Dealers, Legislators Conspire to Make Cars Expensive?
You can buy almost anything on the Internet: uranium ore, wolf urine, a levitating hover scooter. But you can’t buy a car straight from the factory. Go to the Web site of Ford or Honda or any other major automaker, and they will send you to your local dealer to conduct anything resembling an actual transaction.
It isn’t an accident. Rather, it is the result of hard-fought efforts by auto dealers to maintain, through state laws, their exclusive role as the place where one can buy a new automobile. Direct sale of autos by manufacturers is against the law in nearly every state, and there’s a range of related state laws governing auto dealers’ ability to enter or exit a market. In other words, the model that Dell developed for selling personal computers — enter your exact specifications online, and the computer will be built to order and delivered to your door — is illegal in most states for automobiles. (For a rundown on the structure of the auto industry, check out this paper from Justice Department antitrust economist Gerald R. Bodisch).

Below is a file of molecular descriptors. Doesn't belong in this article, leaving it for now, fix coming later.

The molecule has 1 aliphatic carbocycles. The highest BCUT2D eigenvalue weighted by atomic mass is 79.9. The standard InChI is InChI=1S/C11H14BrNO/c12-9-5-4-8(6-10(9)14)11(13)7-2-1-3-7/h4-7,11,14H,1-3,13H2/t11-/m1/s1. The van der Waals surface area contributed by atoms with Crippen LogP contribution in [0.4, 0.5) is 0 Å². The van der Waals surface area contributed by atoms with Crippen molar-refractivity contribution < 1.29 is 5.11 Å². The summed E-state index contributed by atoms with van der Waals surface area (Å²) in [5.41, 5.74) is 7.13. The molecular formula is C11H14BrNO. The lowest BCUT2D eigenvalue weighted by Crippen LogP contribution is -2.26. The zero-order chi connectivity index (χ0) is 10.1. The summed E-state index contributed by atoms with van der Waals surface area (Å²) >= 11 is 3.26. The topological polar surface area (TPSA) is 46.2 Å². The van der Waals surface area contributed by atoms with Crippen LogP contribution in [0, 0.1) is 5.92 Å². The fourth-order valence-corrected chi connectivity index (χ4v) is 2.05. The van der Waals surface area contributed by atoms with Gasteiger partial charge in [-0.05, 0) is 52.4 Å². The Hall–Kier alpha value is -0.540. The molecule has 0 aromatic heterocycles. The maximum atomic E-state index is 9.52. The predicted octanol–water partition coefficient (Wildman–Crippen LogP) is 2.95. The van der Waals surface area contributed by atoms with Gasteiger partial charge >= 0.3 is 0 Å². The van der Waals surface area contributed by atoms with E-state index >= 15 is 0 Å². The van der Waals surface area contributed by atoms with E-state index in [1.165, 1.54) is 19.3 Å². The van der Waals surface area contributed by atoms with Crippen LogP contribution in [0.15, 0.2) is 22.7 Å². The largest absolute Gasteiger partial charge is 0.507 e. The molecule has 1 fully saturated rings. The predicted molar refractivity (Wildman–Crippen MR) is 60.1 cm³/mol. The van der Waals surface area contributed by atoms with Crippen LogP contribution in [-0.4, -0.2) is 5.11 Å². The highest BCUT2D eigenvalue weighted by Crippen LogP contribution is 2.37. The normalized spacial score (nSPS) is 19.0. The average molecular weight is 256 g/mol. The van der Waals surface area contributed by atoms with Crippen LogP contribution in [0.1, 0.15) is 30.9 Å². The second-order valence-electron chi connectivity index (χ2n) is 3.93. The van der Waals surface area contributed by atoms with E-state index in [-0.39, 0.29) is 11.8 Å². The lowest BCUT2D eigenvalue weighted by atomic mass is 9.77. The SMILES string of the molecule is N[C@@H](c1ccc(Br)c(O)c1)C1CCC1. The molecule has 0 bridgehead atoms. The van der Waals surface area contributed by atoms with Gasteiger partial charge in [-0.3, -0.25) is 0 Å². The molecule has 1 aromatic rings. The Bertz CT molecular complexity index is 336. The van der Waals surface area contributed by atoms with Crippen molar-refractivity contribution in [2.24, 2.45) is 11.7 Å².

Enter Tesla. The maker of innovative electric cars is hoping to be equally innovative in how it sells them. It wants something that closely resembles the Dell model to apply to its popular “Model S” sedan. The company is pushing the Texas legislature to change its own law to make it legal to sell Teslas there directly.
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